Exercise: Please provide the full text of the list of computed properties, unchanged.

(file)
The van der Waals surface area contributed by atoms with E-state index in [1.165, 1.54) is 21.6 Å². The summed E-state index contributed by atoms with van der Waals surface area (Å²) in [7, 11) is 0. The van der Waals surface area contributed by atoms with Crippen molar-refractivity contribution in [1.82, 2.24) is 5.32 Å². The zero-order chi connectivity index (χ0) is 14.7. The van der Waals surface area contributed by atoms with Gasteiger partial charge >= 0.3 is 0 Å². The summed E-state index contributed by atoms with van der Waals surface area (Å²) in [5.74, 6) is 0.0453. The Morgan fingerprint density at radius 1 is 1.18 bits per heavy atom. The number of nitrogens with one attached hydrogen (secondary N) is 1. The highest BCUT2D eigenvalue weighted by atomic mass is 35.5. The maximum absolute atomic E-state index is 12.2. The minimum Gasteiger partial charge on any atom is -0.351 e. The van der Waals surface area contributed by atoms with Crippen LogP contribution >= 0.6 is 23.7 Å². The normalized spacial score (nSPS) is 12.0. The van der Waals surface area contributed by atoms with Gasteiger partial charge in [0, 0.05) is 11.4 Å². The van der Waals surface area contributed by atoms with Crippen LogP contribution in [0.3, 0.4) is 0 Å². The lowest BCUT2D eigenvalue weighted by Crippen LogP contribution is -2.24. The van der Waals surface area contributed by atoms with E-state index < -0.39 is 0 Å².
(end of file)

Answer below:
The van der Waals surface area contributed by atoms with E-state index in [1.165, 1.54) is 21.6 Å². The summed E-state index contributed by atoms with van der Waals surface area (Å²) in [7, 11) is 0. The van der Waals surface area contributed by atoms with Crippen molar-refractivity contribution in [1.82, 2.24) is 5.32 Å². The zero-order chi connectivity index (χ0) is 14.7. The van der Waals surface area contributed by atoms with Gasteiger partial charge >= 0.3 is 0 Å². The summed E-state index contributed by atoms with van der Waals surface area (Å²) in [5.74, 6) is 0.0453. The Morgan fingerprint density at radius 1 is 1.18 bits per heavy atom. The number of nitrogens with one attached hydrogen (secondary N) is 1. The highest BCUT2D eigenvalue weighted by atomic mass is 35.5. The maximum absolute atomic E-state index is 12.2. The minimum Gasteiger partial charge on any atom is -0.351 e. The van der Waals surface area contributed by atoms with Crippen LogP contribution >= 0.6 is 23.7 Å². The normalized spacial score (nSPS) is 12.0. The van der Waals surface area contributed by atoms with Gasteiger partial charge in [0, 0.05) is 11.4 Å². The van der Waals surface area contributed by atoms with Crippen LogP contribution in [0.3, 0.4) is 0 Å². The lowest BCUT2D eigenvalue weighted by Crippen LogP contribution is -2.24. The van der Waals surface area contributed by atoms with E-state index < -0.39 is 0 Å².